The world’s largest solar tower will be built in Dubai. It will be part of the Mohammed bin Rashid Al Maktoum Solar Park, currently the largest renewable energy project on a single plot in the world. The first phase of the project was launched in 2013 and today has a capacity of 13 megawatts (MW) that generates 24 million kilowatt-hours of electricity per year.  The second phase started operations in March 2017, producing enough electricity to power 50,000 homes and delivering an additional 200 MW of electric power. It consists of 2.3 million photovoltaic panels covering an area of 4.5 square kilometers.  The third phase, to develop an 800 MW solar PV power plant, will be completed over the next three year. The solar tower will be part of the fourth phase and will add an additional 700 MW of concentrated solar power capacity. Approximately 3,750 hectares will be covered in mirrors, concentrating the Sun’s rays towards the 853 foot (260 meters) tower and will include salt-based energy storage.

Norway is currently the third largest plug-in electric vehicle market in the world — behind only China and the US. As of Sepetember, some 43,700 plug-in electric passenger cars and light commercial vehicles were sold in Norway so far this year. EVs represented 32% of all vehicles sold in the country in 2017.

The US Electric Vehicle Charging Association foresees the electric vehicle charging infrastructure industry is expected to grow globally at a compound annual growth rate of 47% from 2017 to 2025, reaching $45.6 billion in revenue by 2025.

A report from the US Electric Vehicle Charging Association finds 51,000 EV charging points (public and private) are now in operation in the country. The Association predicts fast growth for the EV charging industry and says revenue from EV charging in the US could potentially reach $300 million by the end of the decade. Four companies – ChargePoint, EV Connect, EVgo, and SemaConnect – collectively operate 49% of all public and private charging outlets in the country.

Local start-up QEV Philippines Electromobility Solutions said it is building more than 200 electric vehicle fast-charging stations across the Philippines before 2022. The stations will be compliant with Euro 4 standards.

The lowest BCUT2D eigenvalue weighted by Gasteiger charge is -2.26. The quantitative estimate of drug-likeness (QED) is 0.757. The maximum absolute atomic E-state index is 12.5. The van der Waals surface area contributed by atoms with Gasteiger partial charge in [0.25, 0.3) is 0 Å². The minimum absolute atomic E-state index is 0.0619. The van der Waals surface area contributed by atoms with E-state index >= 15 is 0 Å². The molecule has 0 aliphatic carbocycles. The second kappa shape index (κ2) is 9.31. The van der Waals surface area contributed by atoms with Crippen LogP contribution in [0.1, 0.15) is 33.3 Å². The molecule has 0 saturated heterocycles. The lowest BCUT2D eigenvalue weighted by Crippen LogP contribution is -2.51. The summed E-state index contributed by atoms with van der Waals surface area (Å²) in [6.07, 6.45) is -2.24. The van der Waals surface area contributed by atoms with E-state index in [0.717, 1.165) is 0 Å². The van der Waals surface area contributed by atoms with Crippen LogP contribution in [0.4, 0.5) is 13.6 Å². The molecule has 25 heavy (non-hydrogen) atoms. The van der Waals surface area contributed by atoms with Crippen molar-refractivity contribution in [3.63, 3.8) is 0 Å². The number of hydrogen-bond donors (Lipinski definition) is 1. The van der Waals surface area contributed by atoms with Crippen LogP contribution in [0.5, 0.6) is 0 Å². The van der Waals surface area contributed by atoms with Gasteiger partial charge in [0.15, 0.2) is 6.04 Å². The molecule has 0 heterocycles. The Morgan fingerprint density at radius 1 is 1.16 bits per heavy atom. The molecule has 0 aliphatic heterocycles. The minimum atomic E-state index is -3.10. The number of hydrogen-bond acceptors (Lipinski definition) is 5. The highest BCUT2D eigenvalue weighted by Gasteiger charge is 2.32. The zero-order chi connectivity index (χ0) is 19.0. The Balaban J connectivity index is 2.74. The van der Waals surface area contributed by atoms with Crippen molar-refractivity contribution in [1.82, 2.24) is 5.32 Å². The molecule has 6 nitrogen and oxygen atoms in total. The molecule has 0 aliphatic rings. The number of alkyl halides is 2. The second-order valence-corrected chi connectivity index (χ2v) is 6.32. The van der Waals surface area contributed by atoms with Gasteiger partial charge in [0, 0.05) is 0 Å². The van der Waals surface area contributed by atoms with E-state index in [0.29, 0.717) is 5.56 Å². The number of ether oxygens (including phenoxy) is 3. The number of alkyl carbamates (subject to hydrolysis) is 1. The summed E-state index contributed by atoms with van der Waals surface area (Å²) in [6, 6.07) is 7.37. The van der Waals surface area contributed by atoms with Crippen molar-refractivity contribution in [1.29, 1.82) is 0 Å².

Driving tells us how electric vehicle charging works.

China is installing 1,895 charging ports for electric cars in the city of Beijing. The ports are part of a study to work out a plan to phase out gasoline and diesel vehicles. About 1,615 of these charging ports will be installed in the area of administration offices in Beijing city’s Tongzhou District. By 2020, Tongzhou plans to build a charging port every two kilometers to provide better service to EVs in the suburban district of Beijing. Currently, Tongzhou has 53 charging stations at expressway service areas and shopping malls, and another two for the district’s 510 electric taxies.  The world’s largest automobile market recently said it wants to ban the manufacturing and sales of cars running on petrol, following the UK and France. Xin Guobin, China’s vice minister of industry and information technology said that Beijing has started research on a timetable to phase out the production and sales of gasoline and diesel cars. Many Chinese cities, including Beijing and Shanghai, have already imposed severe restrictions on sale of new cars to contain air pollution and to restrict traffic congestion. Earlier this year the State Council said China would build more than 12,000 charging stations before 2020 to meet the demand of 5 million EVs. The Society of Automotive Engineers of China estimates EV sales should reach more than 40% of total auto sales by 2030.

European electric utility, E.ON, is rolling out an ultra-fast charging network across Europe that will include 10,000 charging points throughout the EU by 2020. The network will offer 150 kilowatts (kW) with a modular upgrade option to 350 kW. The stations will enable charging of a 400 kilometer-range battery in 20-30 minutes.

BMW Group, Daimler AG, Ford Motor Company and the Volkswagen Group (includes Audi and Porsche) has started IONITY, a joint venture that will develop and implement a High-Power Charging (HPC) network for electric vehicles across Europe. 400 stations will be installed by 2020. 20 stations will be opened to the public this year, located on major roads in Germany, Norway and Austria, at intervals of 120 kilometers. More than 100 stations will be added next year. Each station will have a capacity up to 350 kilowatts.

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